In order to achieve the glove-like fit, you’ll be measured up – there are some 20 or so figures to collate for the jacket (known in the trade as the ‘coat’) and five for the trousers – by the cutter, the man who will cut the fabric for your suit. A basic form of the suit will then be made and tried on at the first fitting. It’s here that the tailor will make the all-important adjustments to get the suit right before a second (and sometimes even third) fitting is carried out.

Then comes the wait. From first meeting to finished garment takes anywhere between two and four months, all factors considered. So it goes without saying that bespoke is not for those in a hurry.

Hope you enjoyed the read, we’d love to hear your comments.
Sew Bespoke Clothing New York’s most experienced custom suit and shirt tailor, hand sewn in NY since 1938.

Why Custom Suits In NYC

New York city is one of the fashion capitals of the world. Dressing well is part of the culture. Whether for business or pleasure it is custom to show off your best suits, shirts, tuxedos and coats.

For generations men ans women alike have expressed their individuality with custom clothing. This has never been more prevalent than now. Join us at Sew Bespoke Clothing. become one of our select clients and show off your best side.

We will consult with you on any segment of your wardrobe.

We tailor some very unique items: Golf pants Handmade tuxedos Bespoke shirts Custom ties Smoking jackets Pajamas Khakis

We use the very finest labor and fabrics available. All jackets and suits are fully canvased.

Best Custom Suits IN NYC?

Best Custom Suits In NYC? This is a very popular google search. You found us because we ARE among the best. Featured in NY Magazine in “The Best Of” edition. We can be counted on to consistently provide top notch service and clothing.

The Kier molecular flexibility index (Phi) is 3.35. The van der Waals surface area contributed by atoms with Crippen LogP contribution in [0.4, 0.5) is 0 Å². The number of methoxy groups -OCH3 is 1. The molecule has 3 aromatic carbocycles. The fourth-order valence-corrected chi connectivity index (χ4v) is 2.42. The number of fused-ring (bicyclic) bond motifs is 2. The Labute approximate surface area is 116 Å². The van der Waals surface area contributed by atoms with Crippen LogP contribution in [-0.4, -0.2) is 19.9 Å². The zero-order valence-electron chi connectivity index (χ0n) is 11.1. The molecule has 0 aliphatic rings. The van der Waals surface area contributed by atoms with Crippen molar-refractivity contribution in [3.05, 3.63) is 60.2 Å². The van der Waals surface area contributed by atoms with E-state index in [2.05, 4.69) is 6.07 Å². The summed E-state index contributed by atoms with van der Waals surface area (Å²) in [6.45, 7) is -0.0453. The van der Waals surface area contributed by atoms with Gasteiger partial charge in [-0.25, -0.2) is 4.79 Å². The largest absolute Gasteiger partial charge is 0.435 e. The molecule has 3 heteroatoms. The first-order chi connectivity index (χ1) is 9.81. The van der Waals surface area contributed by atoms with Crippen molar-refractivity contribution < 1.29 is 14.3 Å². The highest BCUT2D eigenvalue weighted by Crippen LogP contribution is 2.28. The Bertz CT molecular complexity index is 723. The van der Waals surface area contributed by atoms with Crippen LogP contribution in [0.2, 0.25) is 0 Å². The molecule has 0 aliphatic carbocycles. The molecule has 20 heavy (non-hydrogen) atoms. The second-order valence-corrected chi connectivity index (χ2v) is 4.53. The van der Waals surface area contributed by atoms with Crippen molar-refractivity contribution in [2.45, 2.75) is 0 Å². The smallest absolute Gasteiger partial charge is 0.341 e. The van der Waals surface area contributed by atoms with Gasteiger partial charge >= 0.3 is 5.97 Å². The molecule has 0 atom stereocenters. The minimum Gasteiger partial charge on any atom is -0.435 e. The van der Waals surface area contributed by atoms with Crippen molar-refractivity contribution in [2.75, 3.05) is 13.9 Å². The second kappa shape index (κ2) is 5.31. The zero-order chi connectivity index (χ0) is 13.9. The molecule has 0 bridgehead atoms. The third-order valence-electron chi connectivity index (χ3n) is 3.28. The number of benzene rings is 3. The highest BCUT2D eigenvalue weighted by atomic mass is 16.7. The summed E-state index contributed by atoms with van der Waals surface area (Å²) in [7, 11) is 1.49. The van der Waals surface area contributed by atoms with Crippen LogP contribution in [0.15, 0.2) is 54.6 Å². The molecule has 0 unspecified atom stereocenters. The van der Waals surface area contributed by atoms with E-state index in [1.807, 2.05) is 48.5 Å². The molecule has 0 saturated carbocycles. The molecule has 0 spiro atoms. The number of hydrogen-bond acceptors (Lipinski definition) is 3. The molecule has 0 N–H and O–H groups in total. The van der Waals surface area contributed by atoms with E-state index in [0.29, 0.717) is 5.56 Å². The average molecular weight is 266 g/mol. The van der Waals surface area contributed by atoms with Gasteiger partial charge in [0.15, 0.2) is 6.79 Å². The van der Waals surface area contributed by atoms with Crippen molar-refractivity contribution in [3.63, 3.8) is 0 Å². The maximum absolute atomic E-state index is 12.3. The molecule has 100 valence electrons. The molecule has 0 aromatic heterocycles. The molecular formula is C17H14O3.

Since 1947 our family owned business has been providing custom suits, shirts and tuxedos to New Yorkers and tourists. We welcome you aboard!

Three generations of custom tailoring experience has taught us alot. Listen Respect Honesty

You will be guided through all the steps of bespoke tailoring. Fabric selection Measurements Discussion of fit and cut Pet peeves (everyone has them)

Weddings, Brides and Grooms

Custom Suit Sale NYC

Custom Suit Sale NYC – come visit our showroom in Midtown Manhattan. Conveniently located steps from grand Central and Rockefeller Center. Sit back in our large windowed showroom looking out into the ngrandeur of New York City. Enjoy a scotch, listen to your favorite music. BUT this is just the appetizer, the main course is our expertly tailored custom made suits, shirts, tuxedos, coats and blazers.

Since 1948 we have been engaged as a family business in constructing finely tailored clothing for all walks of New Yorkers. Our experience and taste level is without peer. Join us for a complimentary browse, we are sure you will tempted to place an order upon viewing our quality construction and vast selection of world famous fabrics.

CUSTOM SUITS START AT $995 AND SHIRTS AT $175